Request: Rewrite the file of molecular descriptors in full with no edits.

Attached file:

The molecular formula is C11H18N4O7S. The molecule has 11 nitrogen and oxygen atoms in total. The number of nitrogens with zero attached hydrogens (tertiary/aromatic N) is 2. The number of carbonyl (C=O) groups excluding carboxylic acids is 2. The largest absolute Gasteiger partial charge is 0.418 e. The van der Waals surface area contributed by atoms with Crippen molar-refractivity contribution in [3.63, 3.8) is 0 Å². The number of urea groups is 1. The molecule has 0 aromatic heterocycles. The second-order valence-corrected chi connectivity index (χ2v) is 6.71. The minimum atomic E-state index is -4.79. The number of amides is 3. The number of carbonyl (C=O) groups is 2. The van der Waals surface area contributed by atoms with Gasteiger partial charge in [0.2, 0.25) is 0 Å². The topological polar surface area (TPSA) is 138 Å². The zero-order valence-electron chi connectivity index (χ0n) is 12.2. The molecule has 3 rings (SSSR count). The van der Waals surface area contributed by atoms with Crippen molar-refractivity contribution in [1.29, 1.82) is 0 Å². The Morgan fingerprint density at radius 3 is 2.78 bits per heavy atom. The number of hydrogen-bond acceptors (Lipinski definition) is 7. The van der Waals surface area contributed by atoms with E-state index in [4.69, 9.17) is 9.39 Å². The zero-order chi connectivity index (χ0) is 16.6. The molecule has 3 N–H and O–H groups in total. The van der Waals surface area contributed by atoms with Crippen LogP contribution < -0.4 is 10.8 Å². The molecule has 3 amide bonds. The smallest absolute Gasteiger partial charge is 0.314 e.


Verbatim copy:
The molecular formula is C11H18N4O7S. The molecule has 11 nitrogen and oxygen atoms in total. The number of nitrogens with zero attached hydrogens (tertiary/aromatic N) is 2. The number of carbonyl (C=O) groups excluding carboxylic acids is 2. The largest absolute Gasteiger partial charge is 0.418 e. The van der Waals surface area contributed by atoms with Crippen molar-refractivity contribution in [3.63, 3.8) is 0 Å². The number of urea groups is 1. The molecule has 0 aromatic heterocycles. The second-order valence-corrected chi connectivity index (χ2v) is 6.71. The minimum atomic E-state index is -4.79. The number of amides is 3. The number of carbonyl (C=O) groups is 2. The van der Waals surface area contributed by atoms with Gasteiger partial charge in [0.2, 0.25) is 0 Å². The topological polar surface area (TPSA) is 138 Å². The zero-order valence-electron chi connectivity index (χ0n) is 12.2. The molecule has 3 rings (SSSR count). The van der Waals surface area contributed by atoms with Crippen molar-refractivity contribution in [1.29, 1.82) is 0 Å². The Morgan fingerprint density at radius 3 is 2.78 bits per heavy atom. The number of hydrogen-bond acceptors (Lipinski definition) is 7. The van der Waals surface area contributed by atoms with E-state index in [4.69, 9.17) is 9.39 Å². The zero-order chi connectivity index (χ0) is 16.6. The molecule has 3 N–H and O–H groups in total. The van der Waals surface area contributed by atoms with Crippen LogP contribution < -0.4 is 10.8 Å². The molecule has 3 amide bonds. The smallest absolute Gasteiger partial charge is 0.314 e.